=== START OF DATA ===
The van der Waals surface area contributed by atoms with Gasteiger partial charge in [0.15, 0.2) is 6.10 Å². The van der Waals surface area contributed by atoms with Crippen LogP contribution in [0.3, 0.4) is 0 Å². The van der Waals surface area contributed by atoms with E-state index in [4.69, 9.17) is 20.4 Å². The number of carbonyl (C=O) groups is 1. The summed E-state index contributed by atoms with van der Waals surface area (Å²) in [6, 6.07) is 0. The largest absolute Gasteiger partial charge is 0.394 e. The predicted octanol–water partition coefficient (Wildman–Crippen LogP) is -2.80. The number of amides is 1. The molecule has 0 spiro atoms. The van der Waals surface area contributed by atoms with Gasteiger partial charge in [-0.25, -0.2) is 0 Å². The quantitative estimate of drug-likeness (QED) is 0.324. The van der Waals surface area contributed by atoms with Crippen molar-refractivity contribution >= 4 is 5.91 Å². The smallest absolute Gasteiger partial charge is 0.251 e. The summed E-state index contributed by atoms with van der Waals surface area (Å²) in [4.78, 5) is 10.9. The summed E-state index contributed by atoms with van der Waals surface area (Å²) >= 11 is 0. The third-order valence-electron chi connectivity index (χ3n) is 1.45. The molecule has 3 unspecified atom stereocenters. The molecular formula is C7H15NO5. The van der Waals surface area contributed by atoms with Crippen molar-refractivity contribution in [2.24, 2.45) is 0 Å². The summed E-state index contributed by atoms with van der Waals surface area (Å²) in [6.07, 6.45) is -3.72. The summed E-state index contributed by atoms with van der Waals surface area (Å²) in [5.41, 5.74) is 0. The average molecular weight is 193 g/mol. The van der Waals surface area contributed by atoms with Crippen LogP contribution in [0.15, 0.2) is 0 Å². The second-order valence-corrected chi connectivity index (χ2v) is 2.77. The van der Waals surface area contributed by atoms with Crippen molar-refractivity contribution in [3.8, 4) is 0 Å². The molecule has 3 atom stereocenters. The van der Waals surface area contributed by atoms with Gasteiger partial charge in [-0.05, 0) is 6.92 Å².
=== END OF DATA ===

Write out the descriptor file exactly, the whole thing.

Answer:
The van der Waals surface area contributed by atoms with Gasteiger partial charge in [0.15, 0.2) is 6.10 Å². The van der Waals surface area contributed by atoms with Crippen LogP contribution in [0.3, 0.4) is 0 Å². The van der Waals surface area contributed by atoms with E-state index in [4.69, 9.17) is 20.4 Å². The number of carbonyl (C=O) groups is 1. The summed E-state index contributed by atoms with van der Waals surface area (Å²) in [6, 6.07) is 0. The largest absolute Gasteiger partial charge is 0.394 e. The predicted octanol–water partition coefficient (Wildman–Crippen LogP) is -2.80. The number of amides is 1. The molecule has 0 spiro atoms. The van der Waals surface area contributed by atoms with Gasteiger partial charge in [-0.25, -0.2) is 0 Å². The quantitative estimate of drug-likeness (QED) is 0.324. The van der Waals surface area contributed by atoms with Crippen molar-refractivity contribution >= 4 is 5.91 Å². The smallest absolute Gasteiger partial charge is 0.251 e. The summed E-state index contributed by atoms with van der Waals surface area (Å²) in [4.78, 5) is 10.9. The summed E-state index contributed by atoms with van der Waals surface area (Å²) >= 11 is 0. The third-order valence-electron chi connectivity index (χ3n) is 1.45. The molecule has 3 unspecified atom stereocenters. The molecular formula is C7H15NO5. The van der Waals surface area contributed by atoms with Crippen molar-refractivity contribution in [2.24, 2.45) is 0 Å². The summed E-state index contributed by atoms with van der Waals surface area (Å²) in [6.07, 6.45) is -3.72. The summed E-state index contributed by atoms with van der Waals surface area (Å²) in [5.41, 5.74) is 0. The average molecular weight is 193 g/mol. The van der Waals surface area contributed by atoms with Crippen LogP contribution in [0.15, 0.2) is 0 Å². The second-order valence-corrected chi connectivity index (χ2v) is 2.77. The van der Waals surface area contributed by atoms with Crippen molar-refractivity contribution in [3.8, 4) is 0 Å². The molecule has 3 atom stereocenters. The van der Waals surface area contributed by atoms with Gasteiger partial charge in [-0.05, 0) is 6.92 Å².